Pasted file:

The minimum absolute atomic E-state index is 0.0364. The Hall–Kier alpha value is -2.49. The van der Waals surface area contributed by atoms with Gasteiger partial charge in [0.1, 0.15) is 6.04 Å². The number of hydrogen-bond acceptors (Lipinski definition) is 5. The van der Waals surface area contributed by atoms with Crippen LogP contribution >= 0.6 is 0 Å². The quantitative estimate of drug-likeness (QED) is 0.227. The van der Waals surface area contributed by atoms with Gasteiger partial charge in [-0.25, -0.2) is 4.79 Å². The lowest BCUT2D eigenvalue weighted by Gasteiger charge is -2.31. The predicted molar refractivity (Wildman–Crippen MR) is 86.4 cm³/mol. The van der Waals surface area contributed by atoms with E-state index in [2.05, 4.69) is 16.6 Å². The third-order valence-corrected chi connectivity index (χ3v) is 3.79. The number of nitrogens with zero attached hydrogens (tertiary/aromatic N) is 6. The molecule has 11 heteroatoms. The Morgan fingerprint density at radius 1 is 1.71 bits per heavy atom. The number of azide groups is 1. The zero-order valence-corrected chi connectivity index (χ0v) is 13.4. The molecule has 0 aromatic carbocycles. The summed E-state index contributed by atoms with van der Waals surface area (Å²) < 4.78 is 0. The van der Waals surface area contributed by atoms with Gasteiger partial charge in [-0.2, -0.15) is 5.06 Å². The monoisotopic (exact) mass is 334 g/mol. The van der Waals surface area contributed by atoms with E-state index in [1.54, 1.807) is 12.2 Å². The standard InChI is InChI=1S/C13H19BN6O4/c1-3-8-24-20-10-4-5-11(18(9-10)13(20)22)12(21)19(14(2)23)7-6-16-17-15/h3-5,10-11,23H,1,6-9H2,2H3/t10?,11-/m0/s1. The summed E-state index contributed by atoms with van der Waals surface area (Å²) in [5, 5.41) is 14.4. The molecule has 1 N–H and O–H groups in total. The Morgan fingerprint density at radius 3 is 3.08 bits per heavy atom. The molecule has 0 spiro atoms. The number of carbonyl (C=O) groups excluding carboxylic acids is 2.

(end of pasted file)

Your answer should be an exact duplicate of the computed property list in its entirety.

The minimum absolute atomic E-state index is 0.0364. The Hall–Kier alpha value is -2.49. The van der Waals surface area contributed by atoms with Gasteiger partial charge in [0.1, 0.15) is 6.04 Å². The number of hydrogen-bond acceptors (Lipinski definition) is 5. The van der Waals surface area contributed by atoms with Crippen LogP contribution >= 0.6 is 0 Å². The quantitative estimate of drug-likeness (QED) is 0.227. The van der Waals surface area contributed by atoms with Gasteiger partial charge in [-0.25, -0.2) is 4.79 Å². The lowest BCUT2D eigenvalue weighted by Gasteiger charge is -2.31. The predicted molar refractivity (Wildman–Crippen MR) is 86.4 cm³/mol. The van der Waals surface area contributed by atoms with E-state index in [2.05, 4.69) is 16.6 Å². The third-order valence-corrected chi connectivity index (χ3v) is 3.79. The number of nitrogens with zero attached hydrogens (tertiary/aromatic N) is 6. The molecule has 11 heteroatoms. The Morgan fingerprint density at radius 1 is 1.71 bits per heavy atom. The number of azide groups is 1. The zero-order valence-corrected chi connectivity index (χ0v) is 13.4. The molecule has 0 aromatic carbocycles. The summed E-state index contributed by atoms with van der Waals surface area (Å²) < 4.78 is 0. The van der Waals surface area contributed by atoms with Gasteiger partial charge in [-0.2, -0.15) is 5.06 Å². The monoisotopic (exact) mass is 334 g/mol. The van der Waals surface area contributed by atoms with E-state index in [1.54, 1.807) is 12.2 Å². The standard InChI is InChI=1S/C13H19BN6O4/c1-3-8-24-20-10-4-5-11(18(9-10)13(20)22)12(21)19(14(2)23)7-6-16-17-15/h3-5,10-11,23H,1,6-9H2,2H3/t10?,11-/m0/s1. The summed E-state index contributed by atoms with van der Waals surface area (Å²) in [5, 5.41) is 14.4. The molecule has 1 N–H and O–H groups in total. The Morgan fingerprint density at radius 3 is 3.08 bits per heavy atom. The molecule has 0 spiro atoms. The number of carbonyl (C=O) groups excluding carboxylic acids is 2.